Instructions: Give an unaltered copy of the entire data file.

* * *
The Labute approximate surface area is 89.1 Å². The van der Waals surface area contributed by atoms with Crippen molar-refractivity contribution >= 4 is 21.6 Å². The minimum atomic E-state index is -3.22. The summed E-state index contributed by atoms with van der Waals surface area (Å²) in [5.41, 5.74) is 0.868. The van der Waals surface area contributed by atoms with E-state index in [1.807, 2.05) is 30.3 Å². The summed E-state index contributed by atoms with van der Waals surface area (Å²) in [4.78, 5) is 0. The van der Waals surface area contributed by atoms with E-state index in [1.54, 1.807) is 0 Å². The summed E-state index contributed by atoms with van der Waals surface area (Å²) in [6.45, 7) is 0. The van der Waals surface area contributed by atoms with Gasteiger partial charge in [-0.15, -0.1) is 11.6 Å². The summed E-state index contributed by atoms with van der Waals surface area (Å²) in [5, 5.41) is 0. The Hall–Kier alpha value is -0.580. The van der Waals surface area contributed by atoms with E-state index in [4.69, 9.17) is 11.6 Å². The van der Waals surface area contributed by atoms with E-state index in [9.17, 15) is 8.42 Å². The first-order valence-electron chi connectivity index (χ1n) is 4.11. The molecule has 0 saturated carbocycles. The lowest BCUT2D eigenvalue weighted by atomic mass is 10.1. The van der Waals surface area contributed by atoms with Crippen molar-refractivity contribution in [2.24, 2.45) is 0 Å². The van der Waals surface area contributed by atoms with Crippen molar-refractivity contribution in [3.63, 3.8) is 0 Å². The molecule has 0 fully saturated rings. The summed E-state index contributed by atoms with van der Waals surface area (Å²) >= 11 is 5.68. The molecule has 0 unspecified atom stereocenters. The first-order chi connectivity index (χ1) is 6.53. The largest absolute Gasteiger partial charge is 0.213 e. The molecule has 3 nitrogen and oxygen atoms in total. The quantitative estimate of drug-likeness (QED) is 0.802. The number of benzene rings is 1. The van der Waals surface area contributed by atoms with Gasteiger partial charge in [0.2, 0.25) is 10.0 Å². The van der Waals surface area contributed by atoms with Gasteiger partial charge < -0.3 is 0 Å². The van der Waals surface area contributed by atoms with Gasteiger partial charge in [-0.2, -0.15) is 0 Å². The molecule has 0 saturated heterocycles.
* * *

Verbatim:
The Labute approximate surface area is 89.1 Å². The van der Waals surface area contributed by atoms with Crippen molar-refractivity contribution >= 4 is 21.6 Å². The minimum atomic E-state index is -3.22. The summed E-state index contributed by atoms with van der Waals surface area (Å²) in [5.41, 5.74) is 0.868. The van der Waals surface area contributed by atoms with E-state index in [1.807, 2.05) is 30.3 Å². The summed E-state index contributed by atoms with van der Waals surface area (Å²) in [4.78, 5) is 0. The van der Waals surface area contributed by atoms with E-state index in [1.54, 1.807) is 0 Å². The summed E-state index contributed by atoms with van der Waals surface area (Å²) in [6.45, 7) is 0. The van der Waals surface area contributed by atoms with Gasteiger partial charge in [-0.15, -0.1) is 11.6 Å². The summed E-state index contributed by atoms with van der Waals surface area (Å²) in [5, 5.41) is 0. The Hall–Kier alpha value is -0.580. The van der Waals surface area contributed by atoms with E-state index in [4.69, 9.17) is 11.6 Å². The van der Waals surface area contributed by atoms with E-state index in [9.17, 15) is 8.42 Å². The first-order valence-electron chi connectivity index (χ1n) is 4.11. The molecule has 0 saturated carbocycles. The lowest BCUT2D eigenvalue weighted by atomic mass is 10.1. The van der Waals surface area contributed by atoms with Crippen molar-refractivity contribution in [2.24, 2.45) is 0 Å². The van der Waals surface area contributed by atoms with Crippen molar-refractivity contribution in [3.63, 3.8) is 0 Å². The molecule has 0 fully saturated rings. The summed E-state index contributed by atoms with van der Waals surface area (Å²) >= 11 is 5.68. The molecule has 0 unspecified atom stereocenters. The first-order chi connectivity index (χ1) is 6.53. The largest absolute Gasteiger partial charge is 0.213 e. The molecule has 3 nitrogen and oxygen atoms in total. The quantitative estimate of drug-likeness (QED) is 0.802. The number of benzene rings is 1. The van der Waals surface area contributed by atoms with Gasteiger partial charge in [0.2, 0.25) is 10.0 Å². The van der Waals surface area contributed by atoms with Gasteiger partial charge < -0.3 is 0 Å². The van der Waals surface area contributed by atoms with Gasteiger partial charge in [-0.2, -0.15) is 0 Å². The molecule has 0 saturated heterocycles.